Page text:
First, when the indexing rotation of the turret 24 is performed for selecting a new tool after the cutting process by a certain tool has been completed, the control program for the indexing motor 62 is switched to the T/I mode after confirming the completion of the cutting process (S1).
Then, it is determined by a detection signal from the tool position detecting sensor 118 whether the turret tool rest 14 is located at the tool home position at which a required tool is selectable by the indexing rotation of the turret tool rest 14 (S2). If it is not located at the tool home position, a command signal is output to the tool slide drive controller 112 (S3), so as to move the tool slide 4 carrying the turret tool rest 14 thereon to the tool home position.
After confirming that the turret tool rest 14 is located at the tool home position, an operation signal is output to the coupling drive controller 114, so as to rotate the coupling motor 50 in the normal direction (S4). In this regard, the rotational direction of the coupling motor 50 in which the nut 52 in the feed screw mechanism 54 moves forward in the axial direction (leftward in FIG. 2) is referred to as “a normal direction”.
A rotational driving force of the coupling motor 50 in the normal direction is transmitted to the ball screw 44 of the feed screw mechanism 54 via the power transmission gear 48, so as to normally rotate the ball screw 44. As the ball screw 44 normally rotates, the nut 52 linearly moves forward along the rotation axis O (leftward in FIG. 2).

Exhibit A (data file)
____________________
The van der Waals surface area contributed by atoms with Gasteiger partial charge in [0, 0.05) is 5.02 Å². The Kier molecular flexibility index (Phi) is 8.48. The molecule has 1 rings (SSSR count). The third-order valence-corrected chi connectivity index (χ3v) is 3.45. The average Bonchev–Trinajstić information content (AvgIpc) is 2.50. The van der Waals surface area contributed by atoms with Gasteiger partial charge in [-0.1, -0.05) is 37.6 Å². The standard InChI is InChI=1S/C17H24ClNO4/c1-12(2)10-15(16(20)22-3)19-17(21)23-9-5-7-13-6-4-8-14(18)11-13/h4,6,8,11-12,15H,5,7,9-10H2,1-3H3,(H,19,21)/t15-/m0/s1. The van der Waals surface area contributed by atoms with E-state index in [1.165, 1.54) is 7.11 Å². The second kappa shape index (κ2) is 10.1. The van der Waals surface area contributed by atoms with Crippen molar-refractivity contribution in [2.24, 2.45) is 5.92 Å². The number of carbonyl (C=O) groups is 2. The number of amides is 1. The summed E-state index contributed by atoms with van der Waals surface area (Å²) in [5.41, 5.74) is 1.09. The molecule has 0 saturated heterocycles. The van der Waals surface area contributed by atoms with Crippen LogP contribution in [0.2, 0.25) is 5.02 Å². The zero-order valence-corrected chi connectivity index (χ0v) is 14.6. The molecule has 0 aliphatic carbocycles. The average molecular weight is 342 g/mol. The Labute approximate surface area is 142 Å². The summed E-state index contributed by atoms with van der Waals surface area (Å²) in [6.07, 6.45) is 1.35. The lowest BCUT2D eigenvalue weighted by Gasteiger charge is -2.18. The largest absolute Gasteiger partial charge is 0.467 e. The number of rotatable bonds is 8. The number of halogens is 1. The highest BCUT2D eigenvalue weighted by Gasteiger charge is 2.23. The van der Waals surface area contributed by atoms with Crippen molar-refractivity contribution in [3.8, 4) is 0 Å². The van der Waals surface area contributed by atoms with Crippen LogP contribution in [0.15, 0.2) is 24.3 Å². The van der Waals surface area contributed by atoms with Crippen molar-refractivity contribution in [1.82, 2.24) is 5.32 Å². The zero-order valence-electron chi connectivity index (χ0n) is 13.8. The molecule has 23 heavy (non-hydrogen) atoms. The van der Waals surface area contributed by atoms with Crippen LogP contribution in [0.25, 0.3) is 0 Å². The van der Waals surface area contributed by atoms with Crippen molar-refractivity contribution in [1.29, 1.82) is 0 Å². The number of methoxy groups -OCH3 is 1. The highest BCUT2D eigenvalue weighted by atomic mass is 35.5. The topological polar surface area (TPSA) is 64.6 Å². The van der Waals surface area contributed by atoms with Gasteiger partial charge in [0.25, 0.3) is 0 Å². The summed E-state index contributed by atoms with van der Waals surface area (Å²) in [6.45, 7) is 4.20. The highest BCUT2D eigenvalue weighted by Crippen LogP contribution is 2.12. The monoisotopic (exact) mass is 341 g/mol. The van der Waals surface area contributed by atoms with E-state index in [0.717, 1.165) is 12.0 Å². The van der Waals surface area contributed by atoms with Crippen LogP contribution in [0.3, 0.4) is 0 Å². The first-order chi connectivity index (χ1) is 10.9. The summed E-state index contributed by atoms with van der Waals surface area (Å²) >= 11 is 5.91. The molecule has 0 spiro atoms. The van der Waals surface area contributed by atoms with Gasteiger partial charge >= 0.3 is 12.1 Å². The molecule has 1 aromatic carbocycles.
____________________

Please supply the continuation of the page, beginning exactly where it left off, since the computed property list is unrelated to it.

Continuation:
simultaneously, the turret 24 fixed to the nut 52 also linearly moves forward in the axial direction, relative to the base 22, together with the nut 52. As a result, the pair of coupling elements 66, 68 in the coupling unit 70, provided between the base 22 and the turret 24, are disengaged from each other, while the pair of clutch pieces 72, 74 in the clutch unit 76 are engaged with each other, so as to enable the turret 24 to be rotationally indexed.
As the normal rotation of the coupling motor 50 continues, the clutch pieces 72, 74 of the clutch unit 76 provided in the turret tool rest 14 are fully meshed with each other, and the turret 24 is in the completely unclamped position shown in FIG. 4. When the meshing of the clutch pieces 72, 74 has been completed in this manner, a load applied to the coupling motor 50 suddenly increases, whereby a clutch-completion signal is output from the clutch sensor 122 (S5).